Heera passed away a few days ago in her village in Bihar. I got the news two days ago. I still do not know what happened and may never know. I guess her young heart could not make up for all the years where it pounded in vain in her frail body in spite of all the holes. The operation had been a success in medical terms in spite of what the men in white called minor complications. She had been sent back to her home with the required medication and was to come back in three months for a check up.
I was numbed by the news, so numbed that it took me two long days to pick up my pen. Somehow this young girl that I met for a few moments touched me beyond words. When I first met her she stood quietly listening to all that was being said about her. She smiled briefly when I told her that she had to resume her studies after her operation. In hindsight I wonder whether she already knew what awaited her. I remember the day she spoke to me on the phone after her surgery and told me she was well and would soon be home. Did I miss something on that day too. I do not know. Even on the day she left, her smile was waned and her eyes evanescent but I quickly assigned that to the heat that was quite unbearable. When we said goodbye, I never knew that that was the last time I would lay my eyes on this brave and dignified child.
Today she has gone. I cannot begin to think how shattered her parents must be. Unlike many parents in India who often consider girls as impediments, Heera's parents, though illiterate and poor, had left no stone unturned for the well being of their daughter. Not only had they educated her in the best available school, but had sold everything they owned to bring her to the big city and the best hospital. Today they had nothing left. Not even the one they fought for so passionately. I remember how her father use to come to us with hospital papers he did not comprehend and how we use to explain what was written to him and guide him on the steps to take. I remember how her mother, tired beyond her years by the weight of life itself, use to look at us with hope and the belief that maybe we were the answer to her prayers. I also remember how we truly believed that all would be well as it had in the past with all the other children with broken hearts. And then did not the doctors say that she would be healed after the surgery. Yes we all believed she would live. But God had other plans, plans we have to accept and live with. We all did the best we could.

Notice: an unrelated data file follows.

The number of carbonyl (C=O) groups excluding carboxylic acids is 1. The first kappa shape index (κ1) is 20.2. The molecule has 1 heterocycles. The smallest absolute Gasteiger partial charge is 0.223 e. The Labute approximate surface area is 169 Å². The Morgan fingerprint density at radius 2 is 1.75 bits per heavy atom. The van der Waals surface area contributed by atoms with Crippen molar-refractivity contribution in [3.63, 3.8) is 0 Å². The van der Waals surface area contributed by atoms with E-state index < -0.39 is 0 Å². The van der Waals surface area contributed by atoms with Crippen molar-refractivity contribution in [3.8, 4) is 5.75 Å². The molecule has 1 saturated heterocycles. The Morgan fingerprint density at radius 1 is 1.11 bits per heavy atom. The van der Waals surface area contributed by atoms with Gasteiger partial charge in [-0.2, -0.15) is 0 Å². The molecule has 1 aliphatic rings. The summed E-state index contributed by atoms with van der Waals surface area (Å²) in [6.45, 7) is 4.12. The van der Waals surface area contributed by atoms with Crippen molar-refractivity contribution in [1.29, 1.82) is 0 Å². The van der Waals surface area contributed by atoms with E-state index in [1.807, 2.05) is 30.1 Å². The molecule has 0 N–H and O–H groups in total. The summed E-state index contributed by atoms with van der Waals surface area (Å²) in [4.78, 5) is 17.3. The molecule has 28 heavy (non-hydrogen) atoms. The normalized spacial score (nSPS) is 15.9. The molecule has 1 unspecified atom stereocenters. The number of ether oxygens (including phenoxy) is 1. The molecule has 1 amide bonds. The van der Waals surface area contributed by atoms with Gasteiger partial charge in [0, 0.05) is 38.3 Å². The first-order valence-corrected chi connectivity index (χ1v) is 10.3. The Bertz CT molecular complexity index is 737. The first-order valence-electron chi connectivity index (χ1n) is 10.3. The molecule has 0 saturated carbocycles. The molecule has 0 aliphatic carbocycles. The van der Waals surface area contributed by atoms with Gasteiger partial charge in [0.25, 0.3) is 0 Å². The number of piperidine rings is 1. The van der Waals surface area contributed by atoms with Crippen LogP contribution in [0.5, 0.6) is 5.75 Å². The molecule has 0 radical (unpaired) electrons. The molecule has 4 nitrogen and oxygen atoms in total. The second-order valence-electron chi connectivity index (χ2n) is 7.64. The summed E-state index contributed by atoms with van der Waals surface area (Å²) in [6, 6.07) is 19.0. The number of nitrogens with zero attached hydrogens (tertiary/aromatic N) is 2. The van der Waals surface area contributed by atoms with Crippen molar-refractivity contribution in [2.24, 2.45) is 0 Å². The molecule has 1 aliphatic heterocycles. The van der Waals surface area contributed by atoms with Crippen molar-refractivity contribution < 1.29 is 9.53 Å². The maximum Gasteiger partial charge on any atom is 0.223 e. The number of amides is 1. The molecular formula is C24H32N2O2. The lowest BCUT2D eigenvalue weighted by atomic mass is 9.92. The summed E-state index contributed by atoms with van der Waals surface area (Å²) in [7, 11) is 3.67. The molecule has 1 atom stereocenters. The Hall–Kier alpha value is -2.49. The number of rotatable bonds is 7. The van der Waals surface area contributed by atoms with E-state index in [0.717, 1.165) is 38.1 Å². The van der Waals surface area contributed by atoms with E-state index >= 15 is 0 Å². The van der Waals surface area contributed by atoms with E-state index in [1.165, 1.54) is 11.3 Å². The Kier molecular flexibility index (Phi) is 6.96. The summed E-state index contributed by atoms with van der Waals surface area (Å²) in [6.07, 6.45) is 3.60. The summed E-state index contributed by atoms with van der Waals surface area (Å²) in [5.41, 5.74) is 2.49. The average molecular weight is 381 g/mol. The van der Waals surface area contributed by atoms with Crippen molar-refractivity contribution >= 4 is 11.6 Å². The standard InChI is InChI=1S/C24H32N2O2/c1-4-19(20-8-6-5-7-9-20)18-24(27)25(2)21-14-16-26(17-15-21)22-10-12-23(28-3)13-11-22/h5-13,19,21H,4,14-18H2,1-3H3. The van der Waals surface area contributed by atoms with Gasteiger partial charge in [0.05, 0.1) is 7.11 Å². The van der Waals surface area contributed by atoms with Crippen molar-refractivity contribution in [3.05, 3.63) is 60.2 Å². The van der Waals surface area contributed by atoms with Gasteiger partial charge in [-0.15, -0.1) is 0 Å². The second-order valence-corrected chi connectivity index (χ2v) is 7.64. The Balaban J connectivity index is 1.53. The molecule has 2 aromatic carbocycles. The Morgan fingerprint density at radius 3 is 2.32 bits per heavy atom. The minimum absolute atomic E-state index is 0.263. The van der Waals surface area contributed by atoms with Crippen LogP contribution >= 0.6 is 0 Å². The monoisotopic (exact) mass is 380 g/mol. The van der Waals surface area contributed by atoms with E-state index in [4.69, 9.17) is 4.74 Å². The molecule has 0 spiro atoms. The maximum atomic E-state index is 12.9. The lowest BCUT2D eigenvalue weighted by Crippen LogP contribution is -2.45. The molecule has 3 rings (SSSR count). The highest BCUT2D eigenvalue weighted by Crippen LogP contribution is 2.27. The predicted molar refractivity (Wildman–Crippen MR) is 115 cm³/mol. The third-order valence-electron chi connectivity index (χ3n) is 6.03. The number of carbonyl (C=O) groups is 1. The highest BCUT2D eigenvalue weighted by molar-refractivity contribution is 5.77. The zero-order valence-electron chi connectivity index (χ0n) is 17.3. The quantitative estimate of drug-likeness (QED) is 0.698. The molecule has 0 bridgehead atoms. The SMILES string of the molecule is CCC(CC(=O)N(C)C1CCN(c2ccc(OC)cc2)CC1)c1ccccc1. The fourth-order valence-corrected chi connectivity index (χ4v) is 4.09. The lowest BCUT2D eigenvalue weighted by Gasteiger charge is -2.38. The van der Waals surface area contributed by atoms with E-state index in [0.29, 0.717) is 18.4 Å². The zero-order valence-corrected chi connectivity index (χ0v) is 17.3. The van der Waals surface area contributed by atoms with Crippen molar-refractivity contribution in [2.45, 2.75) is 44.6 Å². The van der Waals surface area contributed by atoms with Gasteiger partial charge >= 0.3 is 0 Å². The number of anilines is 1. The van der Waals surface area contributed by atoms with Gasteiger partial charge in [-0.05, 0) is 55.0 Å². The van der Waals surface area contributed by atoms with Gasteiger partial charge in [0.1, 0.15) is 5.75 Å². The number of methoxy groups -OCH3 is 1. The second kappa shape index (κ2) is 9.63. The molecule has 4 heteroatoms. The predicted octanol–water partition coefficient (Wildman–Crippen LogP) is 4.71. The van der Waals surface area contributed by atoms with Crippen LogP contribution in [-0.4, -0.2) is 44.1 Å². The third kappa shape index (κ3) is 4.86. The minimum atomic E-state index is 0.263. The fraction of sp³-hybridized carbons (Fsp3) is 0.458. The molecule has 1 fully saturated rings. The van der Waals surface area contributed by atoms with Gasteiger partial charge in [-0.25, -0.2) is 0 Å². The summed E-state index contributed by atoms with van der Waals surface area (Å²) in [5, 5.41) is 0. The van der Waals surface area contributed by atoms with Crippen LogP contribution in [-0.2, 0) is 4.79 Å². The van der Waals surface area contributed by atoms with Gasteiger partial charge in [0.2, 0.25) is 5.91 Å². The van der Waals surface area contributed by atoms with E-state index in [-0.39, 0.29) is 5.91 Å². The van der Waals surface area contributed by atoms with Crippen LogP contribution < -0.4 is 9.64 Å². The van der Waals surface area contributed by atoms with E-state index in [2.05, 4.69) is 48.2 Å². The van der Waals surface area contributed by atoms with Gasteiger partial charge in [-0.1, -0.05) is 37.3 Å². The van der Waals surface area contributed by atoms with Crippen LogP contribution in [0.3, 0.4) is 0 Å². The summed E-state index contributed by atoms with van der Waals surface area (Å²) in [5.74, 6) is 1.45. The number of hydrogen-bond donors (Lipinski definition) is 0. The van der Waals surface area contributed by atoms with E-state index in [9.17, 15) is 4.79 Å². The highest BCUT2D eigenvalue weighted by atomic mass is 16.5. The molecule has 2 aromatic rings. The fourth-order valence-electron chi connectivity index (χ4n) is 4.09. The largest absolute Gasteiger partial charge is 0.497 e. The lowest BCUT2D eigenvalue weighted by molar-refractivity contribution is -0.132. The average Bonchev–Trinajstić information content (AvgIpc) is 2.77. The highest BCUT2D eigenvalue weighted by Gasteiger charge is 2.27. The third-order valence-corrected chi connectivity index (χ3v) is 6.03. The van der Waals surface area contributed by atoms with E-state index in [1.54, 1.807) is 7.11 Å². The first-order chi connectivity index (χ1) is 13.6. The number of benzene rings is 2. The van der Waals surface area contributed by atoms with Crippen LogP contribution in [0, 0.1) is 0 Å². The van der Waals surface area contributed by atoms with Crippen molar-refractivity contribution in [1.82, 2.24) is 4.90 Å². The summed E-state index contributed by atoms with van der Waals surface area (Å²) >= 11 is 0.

Heera was a special being, one who touched our hearts, albeit for a few fleeting moments. I cannot believe she has gone. I share this poem as to me she will always be the laughter in children's eyes.
Do not stand at my grave and weep,
I am not there. I do not sleep.
I am a thousand winds that blow,I am the snow on the mountain's rim,
I am the laughter in children's eyes,
I am the sand at the water's edge,I am the sunlight on ripened grain,I am the gentle Autumn rain,
When you awaken in the morning's hush,I am the swift uplifting rush of quiet birds in circled flight,I am the star that shines at night,
Do not stand at my grave and cry,
I am not there, I did not die.
I would like to thank all those who made Heera's surgery possible. God bless you all. As I said earlier we all did our best.